The dining-room was very small. Edna’s round mahogany would have almost filled it. As it was there was but a step or two from the little table to the kitchen, to the mantel, the small buffet, and the side door that opened out on the narrow brick-paved yard.
A certain degree of ceremony settled upon them with the announcement of dinner. There was no return to personalities. Robert related incidents of his sojourn in Mexico, and Edna talked of events likely to interest him, which had occurred during his absence. The dinner was of ordinary quality, except for the few delicacies which she had sent out to purchase. Old Celestine, with a bandana tignon twisted about her head, hobbled in and out, taking a personal interest in everything; and she lingered occasionally to talk patois with Robert, whom she had known as a boy.
He went out to a neighboring cigar stand to purchase cigarette papers, and when he came back he found that Celestine had served the black coffee in the parlor.
“Perhaps I shouldn’t have come back,” he said. “When you are tired of me, tell me to go.”
“You never tire me. You must have forgotten the hours and hours at Grand Isle in which we grew accustomed to each other and used to being together.”
“I have forgotten nothing at Grand Isle,” he said, not looking at her, but rolling a cigarette. His tobacco pouch, which he laid upon the table, was a fantastic embroidered silk affair, evidently the handiwork of a woman.
“You used to carry your tobacco in a rubber pouch,” said Edna, picking up the pouch and examining the needlework.
“Yes; it was lost.”
“Where did you buy this one? In Mexico?”
“It was given to me by a Vera Cruz girl; they are very generous,” he replied, striking a match and lighting his cigarette.
“They are very handsome, I suppose, those Mexican women; very picturesque, with their black eyes and their lace scarfs.”
“Some are; others are hideous, just as you find women everywhere.”
“What was she like—the one who gave you the pouch? You must have known her very well.”
“She was very ordinary. She wasn’t of the slightest importance. I knew her well enough.”
“Did you visit at her house? Was it interesting? I should like to know and hear about the people you met, and the impressions they made on you.”
“There are some people who leave impressions not so lasting as the imprint of an oar upon the water.”
“Was she such a one?”
“It would be ungenerous for me to admit that she was of that order and kind.” He thrust the pouch back in his pocket, as if to put away the subject with the trifle which had brought it up.
Arobin dropped in with a message from Mrs. Merriman, to say that the card party was postponed on account of the illness of one of her children.
“How do you do, Arobin?” said Robert, rising from the obscurity.
“Oh! Lebrun. To be sure! I heard yesterday you were back. How did they treat you down in Mexique?”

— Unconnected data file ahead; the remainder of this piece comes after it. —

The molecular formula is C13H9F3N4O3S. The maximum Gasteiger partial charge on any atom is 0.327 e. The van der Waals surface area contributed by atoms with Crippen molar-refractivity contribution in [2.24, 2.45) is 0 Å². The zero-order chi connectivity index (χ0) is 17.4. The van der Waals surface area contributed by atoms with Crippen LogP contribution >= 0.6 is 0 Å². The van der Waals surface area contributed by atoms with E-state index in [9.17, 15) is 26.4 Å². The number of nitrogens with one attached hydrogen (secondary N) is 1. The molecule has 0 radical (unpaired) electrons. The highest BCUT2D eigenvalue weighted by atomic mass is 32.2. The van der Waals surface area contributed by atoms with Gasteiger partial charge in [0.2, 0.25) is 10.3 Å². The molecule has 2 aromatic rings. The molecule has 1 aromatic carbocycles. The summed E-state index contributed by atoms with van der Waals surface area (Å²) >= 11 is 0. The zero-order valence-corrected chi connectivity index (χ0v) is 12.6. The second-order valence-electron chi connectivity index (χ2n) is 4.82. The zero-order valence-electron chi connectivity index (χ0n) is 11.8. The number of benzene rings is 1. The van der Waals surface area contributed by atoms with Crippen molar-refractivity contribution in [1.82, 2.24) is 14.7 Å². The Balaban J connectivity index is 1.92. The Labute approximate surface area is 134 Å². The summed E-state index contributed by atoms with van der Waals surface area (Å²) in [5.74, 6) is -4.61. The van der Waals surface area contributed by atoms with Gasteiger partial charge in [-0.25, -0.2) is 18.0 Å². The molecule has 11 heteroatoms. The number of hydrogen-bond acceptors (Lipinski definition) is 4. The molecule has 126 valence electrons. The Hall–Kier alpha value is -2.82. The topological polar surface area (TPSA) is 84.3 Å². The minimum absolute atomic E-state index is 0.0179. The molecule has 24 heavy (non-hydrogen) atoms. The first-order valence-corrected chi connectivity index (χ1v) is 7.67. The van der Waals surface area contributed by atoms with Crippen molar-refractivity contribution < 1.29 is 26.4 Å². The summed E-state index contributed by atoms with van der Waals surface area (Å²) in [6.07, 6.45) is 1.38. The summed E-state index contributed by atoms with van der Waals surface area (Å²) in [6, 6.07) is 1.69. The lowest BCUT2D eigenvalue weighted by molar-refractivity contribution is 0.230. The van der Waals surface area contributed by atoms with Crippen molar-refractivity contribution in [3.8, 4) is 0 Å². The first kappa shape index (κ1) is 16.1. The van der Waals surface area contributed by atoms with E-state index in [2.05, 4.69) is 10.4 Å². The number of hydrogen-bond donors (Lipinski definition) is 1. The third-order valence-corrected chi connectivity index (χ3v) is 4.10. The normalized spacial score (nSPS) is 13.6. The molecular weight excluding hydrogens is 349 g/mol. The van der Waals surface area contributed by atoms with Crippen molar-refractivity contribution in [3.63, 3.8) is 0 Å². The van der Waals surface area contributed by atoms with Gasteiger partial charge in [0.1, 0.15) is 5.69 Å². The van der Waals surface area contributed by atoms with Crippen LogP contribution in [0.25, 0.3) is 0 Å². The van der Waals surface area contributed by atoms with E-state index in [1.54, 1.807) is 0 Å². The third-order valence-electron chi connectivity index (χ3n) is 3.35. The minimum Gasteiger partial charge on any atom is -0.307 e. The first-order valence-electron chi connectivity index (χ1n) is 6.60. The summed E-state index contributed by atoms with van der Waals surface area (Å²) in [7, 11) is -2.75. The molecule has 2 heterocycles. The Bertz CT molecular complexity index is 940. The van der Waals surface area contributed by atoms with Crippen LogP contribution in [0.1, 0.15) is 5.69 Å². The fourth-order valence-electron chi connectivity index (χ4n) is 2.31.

“But not well enough to keep you there. Stunning girls, though, in Mexico. I thought I should never get away from Vera Cruz when I was down there a couple of years ago.”
“Did they embroider slippers and tobacco pouches and hat-bands and things for you?” asked Edna.
“Oh! my! no! I didn’t get so deep in their regard. I fear they made more impression on me than I made on them.”
“You were less fortunate than Robert, then.”
“I am always less fortunate than Robert. Has he been imparting tender confidences?”
“I’ve been imposing myself long enough,” said Robert, rising, and shaking hands with Edna. “Please convey my regards to Mr. Pontellier when you write.”
He shook hands with Arobin and went away.
“Fine fellow, that Lebrun,” said Arobin when Robert had gone. “I never heard you speak of him.”
“I knew him last summer at Grand Isle,” she replied. “Here is that photograph of yours. Don’t you want it?”
“What do I want with it? Throw it away.” She threw it back on the table.
“I’m not going to Mrs. Merriman’s,” she said. “If you see her, tell her so. But perhaps I had better write. I think I shall write now, and say that I am sorry her child is sick, and tell her not to count on me.”
“It would be a good scheme,” acquiesced Arobin. “I don’t blame you; stupid lot!”
Edna opened the blotter, and having procured paper and pen, began to write the note. Arobin lit a cigar and read the evening paper, which he had in his pocket.
“What is the date?” she asked. He told her.
“Will you mail this for me when you go out?”
“Certainly.” He read to her little bits out of the newspaper, while she straightened things on the table.
“What do you want to do?” he asked, throwing aside the paper. “Do you want to go out for a walk or a drive or anything? It would be a fine night to drive.”
“No; I don’t want to do anything but just be quiet. You go away and amuse yourself. Don’t stay.”
“I’ll go away if I must; but I shan’t amuse myself. You know that I only live when I am near you.”
He stood up to bid her good night.
“Is that one of the things you always say to women?”
“I have said it before, but I don’t think I ever came so near meaning it,” he answered with a smile. There were no warm lights in her eyes; only a dreamy, absent look.
“Good night. I adore you. Sleep well,” he said, and he kissed her hand and went away.
She stayed alone in a kind of reverie—a sort of stupor. Step by step she lived over every instant of the time she had been with Robert after he had entered Mademoiselle Reisz’s door. She recalled his words, his looks. How few and meager they had been for her hungry heart! A vision—a transcendently seductive vision of a Mexican girl arose before her. She writhed with a jealous pang. She wondered when he would come back. He had not said he would come back. She had been with him, had heard his voice and touched his hand. But some way he had seemed nearer to her off there in Mexico.
Kate Chopin, The Awakening